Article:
Direct shipping, private labels and dealing with trouble licensees and tainted products were among panel topics at the 2019 National Alcohol Beverage Control Association legal symposium. NABCA’s annual conference took place in March in Arlington, Virginia. The event provides control state regulators and other alcohol professionals with education and discussions on legal issues facing the industry.
Granholm v. Heald was again a much-discussed topic. The 2005 Supreme Court decision found unconstitutional several state laws against direct-to-consumer out-of-state wine shipments, due to discrimination through economic protectionism. The ruling continues to pressure states that block these shipments through strict residency laws for wine retailers.
Residency laws are also potentially at odds with the Dormant Commerce Clause, which maintains that state regulators cannot economically discriminate against other states.
Which is all coming together in Byrd v. Tennessee. Total Wine & More is appealing the residency law that requires company owners to live in Tennessee for two years before opening a store. “This will be a really important decision,” said Jake Hegeman, WSWA VP of legal and regulatory affairs. “There’s a chance it will adjust the regulatory scope states have in regards to alcohol.”
Further complicating matters, in the age of e-commerce and cellular transactions, consumers already expect products they order to arrive quickly and easily.
“I checked and 11,000 beer and wine products now ship in Ohio,” says Cassandra Hicks, deputy superintendent for the Ohio Division of Liquor Control. “As time goes on, there will be more pressure on state legislature to make sure products can get to consumers without barriers.”
Between 2012-14, the Pennsylvania Liquor Control Board sold $10.5 million worth of its own private labels, moving 1.1 million units across 17 brands. But public pressure against the state competing with private businesses ended that program.
Private businesses, however, recognized the opportunity.
In 2018 the PLCB received a request from a large grocer that wanted approval for a private label, says Rod Diaz, PLCB chief counsel. The grocer’s plan was to position the wine as a loss-leading value brand at $6 a bottle. They got around the PLCB price markup and the state’s 18% tax, Diaz explains, by making the wine available at the same price for one other licensee. In that loophole, the wine is no longer exclusive to the grocer.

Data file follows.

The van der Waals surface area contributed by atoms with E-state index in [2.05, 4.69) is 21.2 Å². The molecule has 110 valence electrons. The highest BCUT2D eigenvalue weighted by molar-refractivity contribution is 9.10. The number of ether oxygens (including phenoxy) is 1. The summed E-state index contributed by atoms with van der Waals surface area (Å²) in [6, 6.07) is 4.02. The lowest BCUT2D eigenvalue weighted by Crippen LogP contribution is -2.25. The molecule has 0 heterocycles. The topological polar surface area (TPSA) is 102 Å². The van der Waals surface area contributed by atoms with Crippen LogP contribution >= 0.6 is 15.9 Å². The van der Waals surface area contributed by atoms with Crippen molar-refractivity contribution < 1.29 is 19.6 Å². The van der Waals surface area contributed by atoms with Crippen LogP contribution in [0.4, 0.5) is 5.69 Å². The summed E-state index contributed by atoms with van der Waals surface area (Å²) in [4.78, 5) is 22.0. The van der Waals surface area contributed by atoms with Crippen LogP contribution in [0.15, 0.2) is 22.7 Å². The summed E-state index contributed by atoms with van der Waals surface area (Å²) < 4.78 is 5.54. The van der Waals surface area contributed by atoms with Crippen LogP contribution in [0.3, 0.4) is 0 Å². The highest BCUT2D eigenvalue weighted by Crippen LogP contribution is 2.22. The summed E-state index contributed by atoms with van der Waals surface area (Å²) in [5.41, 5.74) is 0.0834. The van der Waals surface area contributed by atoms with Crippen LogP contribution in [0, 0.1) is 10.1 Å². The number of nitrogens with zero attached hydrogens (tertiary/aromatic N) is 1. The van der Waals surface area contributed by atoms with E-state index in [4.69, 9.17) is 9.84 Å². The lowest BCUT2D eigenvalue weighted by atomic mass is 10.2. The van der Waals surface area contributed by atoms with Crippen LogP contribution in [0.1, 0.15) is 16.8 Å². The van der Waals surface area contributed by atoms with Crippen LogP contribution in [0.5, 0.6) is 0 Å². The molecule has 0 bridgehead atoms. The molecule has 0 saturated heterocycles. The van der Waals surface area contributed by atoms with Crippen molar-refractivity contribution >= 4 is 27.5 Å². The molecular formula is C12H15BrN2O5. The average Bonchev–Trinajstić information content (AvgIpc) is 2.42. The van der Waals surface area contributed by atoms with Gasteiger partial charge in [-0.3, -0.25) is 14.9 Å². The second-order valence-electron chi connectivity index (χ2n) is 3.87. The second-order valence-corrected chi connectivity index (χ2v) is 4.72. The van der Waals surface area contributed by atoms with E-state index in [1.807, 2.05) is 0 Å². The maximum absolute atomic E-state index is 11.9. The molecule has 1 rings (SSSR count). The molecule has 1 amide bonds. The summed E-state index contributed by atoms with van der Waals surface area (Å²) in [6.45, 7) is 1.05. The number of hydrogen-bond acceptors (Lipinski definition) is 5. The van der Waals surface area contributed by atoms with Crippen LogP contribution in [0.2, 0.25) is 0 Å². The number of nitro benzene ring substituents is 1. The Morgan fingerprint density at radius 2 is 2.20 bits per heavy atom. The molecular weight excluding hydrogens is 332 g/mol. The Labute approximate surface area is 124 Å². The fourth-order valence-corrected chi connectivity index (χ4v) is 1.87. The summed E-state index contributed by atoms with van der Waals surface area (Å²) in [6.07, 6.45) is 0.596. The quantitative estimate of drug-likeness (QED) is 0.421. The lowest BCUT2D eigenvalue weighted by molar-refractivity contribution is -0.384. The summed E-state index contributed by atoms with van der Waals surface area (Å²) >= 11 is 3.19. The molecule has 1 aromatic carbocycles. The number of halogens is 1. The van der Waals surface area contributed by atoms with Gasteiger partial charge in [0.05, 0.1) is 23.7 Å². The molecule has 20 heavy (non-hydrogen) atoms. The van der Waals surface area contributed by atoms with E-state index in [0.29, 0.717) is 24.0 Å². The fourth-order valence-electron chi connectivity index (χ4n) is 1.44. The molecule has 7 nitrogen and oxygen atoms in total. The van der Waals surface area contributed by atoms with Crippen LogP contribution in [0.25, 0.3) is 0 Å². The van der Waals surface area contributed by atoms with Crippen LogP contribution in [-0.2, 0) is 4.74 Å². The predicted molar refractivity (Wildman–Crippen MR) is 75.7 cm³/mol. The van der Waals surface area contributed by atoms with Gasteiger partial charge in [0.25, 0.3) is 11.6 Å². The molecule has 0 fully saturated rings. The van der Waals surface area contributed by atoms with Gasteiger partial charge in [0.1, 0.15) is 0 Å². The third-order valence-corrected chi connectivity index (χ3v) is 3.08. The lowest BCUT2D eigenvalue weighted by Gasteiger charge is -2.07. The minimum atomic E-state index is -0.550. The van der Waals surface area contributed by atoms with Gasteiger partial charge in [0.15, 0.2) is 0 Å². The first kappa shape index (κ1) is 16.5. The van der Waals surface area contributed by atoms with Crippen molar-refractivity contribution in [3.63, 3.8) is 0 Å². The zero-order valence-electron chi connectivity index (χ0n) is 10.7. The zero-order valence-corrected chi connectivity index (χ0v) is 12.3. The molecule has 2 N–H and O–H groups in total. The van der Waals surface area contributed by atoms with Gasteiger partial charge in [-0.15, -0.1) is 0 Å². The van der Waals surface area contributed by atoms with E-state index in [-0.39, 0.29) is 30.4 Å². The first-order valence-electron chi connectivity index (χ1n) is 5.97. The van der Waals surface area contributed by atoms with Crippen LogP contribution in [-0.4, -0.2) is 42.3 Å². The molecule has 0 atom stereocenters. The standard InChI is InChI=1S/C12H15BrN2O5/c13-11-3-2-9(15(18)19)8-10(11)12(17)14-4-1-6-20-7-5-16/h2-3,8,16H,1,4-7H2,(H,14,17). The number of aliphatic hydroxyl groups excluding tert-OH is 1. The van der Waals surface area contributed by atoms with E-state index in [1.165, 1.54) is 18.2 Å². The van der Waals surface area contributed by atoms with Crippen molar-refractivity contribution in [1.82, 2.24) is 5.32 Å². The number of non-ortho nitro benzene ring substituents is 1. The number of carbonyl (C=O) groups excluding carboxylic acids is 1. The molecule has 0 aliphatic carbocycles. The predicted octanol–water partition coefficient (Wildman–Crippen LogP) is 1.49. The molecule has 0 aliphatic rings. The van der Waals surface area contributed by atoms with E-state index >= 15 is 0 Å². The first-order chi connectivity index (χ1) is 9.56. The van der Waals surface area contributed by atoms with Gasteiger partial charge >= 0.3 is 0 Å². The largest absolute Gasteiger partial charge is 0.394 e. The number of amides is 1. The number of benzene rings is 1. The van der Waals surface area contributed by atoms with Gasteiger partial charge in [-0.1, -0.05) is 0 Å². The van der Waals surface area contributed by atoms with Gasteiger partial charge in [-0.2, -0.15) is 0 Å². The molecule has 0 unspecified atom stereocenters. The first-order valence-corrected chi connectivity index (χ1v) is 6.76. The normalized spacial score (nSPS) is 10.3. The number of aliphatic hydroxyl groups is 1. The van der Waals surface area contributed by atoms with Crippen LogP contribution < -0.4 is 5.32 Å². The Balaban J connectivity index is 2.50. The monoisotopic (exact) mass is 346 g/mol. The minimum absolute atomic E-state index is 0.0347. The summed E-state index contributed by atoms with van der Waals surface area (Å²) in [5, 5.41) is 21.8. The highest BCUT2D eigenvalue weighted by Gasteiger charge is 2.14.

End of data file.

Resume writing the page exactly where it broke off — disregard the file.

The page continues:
“As far as we know, the state police have not taken any action,” Diaz says.
Private labels have also evolved beyond just value brands.
“Any stigma towards private label products have gone away,” says John Guadola, executive director of the Association of Washington Spirits & Wine Distributors. “Many private label products are being priced as premium products. They have the look and feel of national brand products, and their margins are much higher.”
Handling Problematic Licensees
Tom King, chief of State College Police in Pennsylvania, spoke on working with the PLCB on dealing with a problematic bar. After a 2009 stabbing at the location, police did not want the bar’s license renewed. But the business successfully appealed, and instead the parties compromised on a conditional license.
Among the 12-14 conditions placed on the renewed license were installing metal detectors and ID scanners, that the bar must close by 1 a.m., not offer drinks specials past 9 p.m., and that the old owner could no longer own the business.
Before such drastic outcomes, “watch out for early-warning signs,” King says. “Usually when something really bad happens, it’s not the first time something happened there. You could try having a mechanism that recognizes early-warning signs, putting all those calls together so you know you have to intervene.”
Stan Wolowski, partner at Flaherty & O’Hara, recommended that regulators keep an eye on the ratio of food to alcohol. “The proof is in the data,” he explains. “In establishments were food is in the 85% range of the overall menu, police departments get fewer calls.” He also reiterates the importance of requiring responsible server training.
When regulators learn that tainted product — whether glass in bottles, or other dangerous errors — is in their jurisdiction, Elizabeth Deconti of Gray Robinson recommends that they contact the press.
Why? “If your goal is to protect public safety and minimize injury to consumers, you want to make sure you put everyone on notice that this exists,” Deconti says. “And if the recall ends up in litigation, what you knew and when you knew it becomes important.”
Be very specific about what lot numbers of product are affected, Deconti adds, and what actions are underway to address the problem.
“Also, scripting the messaging is important,” she says, “so that everyone is on the same page about what’s being done.